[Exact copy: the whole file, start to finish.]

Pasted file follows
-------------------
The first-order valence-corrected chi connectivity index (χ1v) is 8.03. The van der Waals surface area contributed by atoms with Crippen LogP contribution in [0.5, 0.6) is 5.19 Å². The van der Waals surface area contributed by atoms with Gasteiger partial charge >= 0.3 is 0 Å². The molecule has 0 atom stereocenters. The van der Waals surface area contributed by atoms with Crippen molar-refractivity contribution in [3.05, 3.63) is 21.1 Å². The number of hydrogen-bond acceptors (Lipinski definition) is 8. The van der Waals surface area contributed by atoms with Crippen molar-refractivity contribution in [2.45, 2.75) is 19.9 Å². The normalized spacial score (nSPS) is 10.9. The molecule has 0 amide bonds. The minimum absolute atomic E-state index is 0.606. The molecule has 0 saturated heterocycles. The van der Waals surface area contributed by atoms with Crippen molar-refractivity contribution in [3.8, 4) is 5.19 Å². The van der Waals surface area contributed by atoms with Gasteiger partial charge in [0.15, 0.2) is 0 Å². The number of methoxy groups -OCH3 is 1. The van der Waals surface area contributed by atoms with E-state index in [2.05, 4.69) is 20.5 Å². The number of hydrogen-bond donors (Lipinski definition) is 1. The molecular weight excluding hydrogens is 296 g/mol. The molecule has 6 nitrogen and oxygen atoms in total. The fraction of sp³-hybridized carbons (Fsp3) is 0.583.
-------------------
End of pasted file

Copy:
The first-order valence-corrected chi connectivity index (χ1v) is 8.03. The van der Waals surface area contributed by atoms with Crippen LogP contribution in [0.5, 0.6) is 5.19 Å². The van der Waals surface area contributed by atoms with Gasteiger partial charge >= 0.3 is 0 Å². The molecule has 0 atom stereocenters. The van der Waals surface area contributed by atoms with Crippen molar-refractivity contribution in [3.05, 3.63) is 21.1 Å². The number of hydrogen-bond acceptors (Lipinski definition) is 8. The van der Waals surface area contributed by atoms with Crippen molar-refractivity contribution in [2.45, 2.75) is 19.9 Å². The normalized spacial score (nSPS) is 10.9. The molecule has 0 amide bonds. The minimum absolute atomic E-state index is 0.606. The molecule has 0 saturated heterocycles. The van der Waals surface area contributed by atoms with Crippen molar-refractivity contribution in [3.8, 4) is 5.19 Å². The van der Waals surface area contributed by atoms with Gasteiger partial charge in [0.15, 0.2) is 0 Å². The number of methoxy groups -OCH3 is 1. The van der Waals surface area contributed by atoms with E-state index in [2.05, 4.69) is 20.5 Å². The number of hydrogen-bond donors (Lipinski definition) is 1. The molecular weight excluding hydrogens is 296 g/mol. The molecule has 6 nitrogen and oxygen atoms in total. The fraction of sp³-hybridized carbons (Fsp3) is 0.583.